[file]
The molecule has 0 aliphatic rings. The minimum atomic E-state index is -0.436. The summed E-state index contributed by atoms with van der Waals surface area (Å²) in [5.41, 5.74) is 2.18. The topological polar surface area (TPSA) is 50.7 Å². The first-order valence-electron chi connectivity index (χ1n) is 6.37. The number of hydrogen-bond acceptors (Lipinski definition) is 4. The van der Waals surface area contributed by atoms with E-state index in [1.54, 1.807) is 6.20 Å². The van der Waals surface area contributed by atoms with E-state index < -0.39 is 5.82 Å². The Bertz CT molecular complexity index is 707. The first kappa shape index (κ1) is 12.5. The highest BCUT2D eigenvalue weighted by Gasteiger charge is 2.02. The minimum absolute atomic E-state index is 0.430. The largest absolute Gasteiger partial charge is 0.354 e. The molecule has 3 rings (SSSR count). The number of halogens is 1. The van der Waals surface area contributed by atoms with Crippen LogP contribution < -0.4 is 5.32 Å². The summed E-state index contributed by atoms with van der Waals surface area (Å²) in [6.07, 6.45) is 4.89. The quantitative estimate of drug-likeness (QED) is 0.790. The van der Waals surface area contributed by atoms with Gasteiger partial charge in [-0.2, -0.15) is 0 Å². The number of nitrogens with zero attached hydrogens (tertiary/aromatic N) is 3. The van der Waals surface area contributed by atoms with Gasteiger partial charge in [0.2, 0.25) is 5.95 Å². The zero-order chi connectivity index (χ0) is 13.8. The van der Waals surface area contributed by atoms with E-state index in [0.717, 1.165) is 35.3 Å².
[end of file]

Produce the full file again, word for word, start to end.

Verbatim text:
The molecule has 0 aliphatic rings. The minimum atomic E-state index is -0.436. The summed E-state index contributed by atoms with van der Waals surface area (Å²) in [5.41, 5.74) is 2.18. The topological polar surface area (TPSA) is 50.7 Å². The first-order valence-electron chi connectivity index (χ1n) is 6.37. The number of hydrogen-bond acceptors (Lipinski definition) is 4. The van der Waals surface area contributed by atoms with E-state index in [1.54, 1.807) is 6.20 Å². The van der Waals surface area contributed by atoms with E-state index < -0.39 is 5.82 Å². The Bertz CT molecular complexity index is 707. The first kappa shape index (κ1) is 12.5. The highest BCUT2D eigenvalue weighted by Gasteiger charge is 2.02. The minimum absolute atomic E-state index is 0.430. The largest absolute Gasteiger partial charge is 0.354 e. The molecule has 3 rings (SSSR count). The number of halogens is 1. The van der Waals surface area contributed by atoms with Crippen LogP contribution < -0.4 is 5.32 Å². The summed E-state index contributed by atoms with van der Waals surface area (Å²) in [6.07, 6.45) is 4.89. The quantitative estimate of drug-likeness (QED) is 0.790. The van der Waals surface area contributed by atoms with Gasteiger partial charge in [-0.2, -0.15) is 0 Å². The number of nitrogens with zero attached hydrogens (tertiary/aromatic N) is 3. The van der Waals surface area contributed by atoms with Gasteiger partial charge in [0.2, 0.25) is 5.95 Å². The zero-order chi connectivity index (χ0) is 13.8. The van der Waals surface area contributed by atoms with E-state index in [0.717, 1.165) is 35.3 Å².